Continuing to look at the traditions of his homeland through a new lens, Yoshio Kubo investigated “yugen” — the Japanese understanding of mysterious inner beauty. This meant intense attention to detail, reflecting the meticulous sensibility inherent in his culture, the designer said in a Zoom preview.
This was translated in references to the kimono that went from quite literal, as in a diamond quilted jacket in traditional indigo, to more abstract; for example, on the necklines and detailing of the sportier pieces in the collection, or the diagonal fastening that added interest to a beige duffle coat.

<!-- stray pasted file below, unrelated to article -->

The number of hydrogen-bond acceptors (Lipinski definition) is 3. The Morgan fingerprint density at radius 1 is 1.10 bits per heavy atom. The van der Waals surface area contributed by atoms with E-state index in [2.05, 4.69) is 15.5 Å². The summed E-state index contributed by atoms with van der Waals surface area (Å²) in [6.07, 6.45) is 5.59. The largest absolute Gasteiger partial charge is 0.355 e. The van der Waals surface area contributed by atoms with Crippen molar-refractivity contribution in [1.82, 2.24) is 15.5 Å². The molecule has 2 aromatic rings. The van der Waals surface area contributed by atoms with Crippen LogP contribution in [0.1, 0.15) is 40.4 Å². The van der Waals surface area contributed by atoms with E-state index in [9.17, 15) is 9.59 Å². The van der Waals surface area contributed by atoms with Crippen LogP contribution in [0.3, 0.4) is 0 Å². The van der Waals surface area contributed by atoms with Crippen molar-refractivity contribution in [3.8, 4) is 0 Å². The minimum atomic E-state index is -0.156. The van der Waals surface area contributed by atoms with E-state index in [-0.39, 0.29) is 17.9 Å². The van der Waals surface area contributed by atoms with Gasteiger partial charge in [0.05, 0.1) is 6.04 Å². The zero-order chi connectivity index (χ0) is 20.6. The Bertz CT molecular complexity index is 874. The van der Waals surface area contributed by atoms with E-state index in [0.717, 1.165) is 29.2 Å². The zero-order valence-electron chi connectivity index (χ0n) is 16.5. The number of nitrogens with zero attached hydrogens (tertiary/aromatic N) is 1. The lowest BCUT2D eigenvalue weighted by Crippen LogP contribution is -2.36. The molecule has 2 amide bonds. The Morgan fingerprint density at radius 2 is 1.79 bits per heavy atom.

Bright orange and utilitarian neutrals were spliced and layered with heritage fabrics like a dyed motif in vivid purple or a jacquard with a floral pattern to create the streetwear silhouettes in the collection.
The digital medium meant that Kubo could showcase the details of his designs close up, unlike with a fashion show, he said. He filmed his models walking through a furniture factory, the masked workers at their lathes in the background, interspersing these images with the painstaking work of a botanical designer perfecting an installation.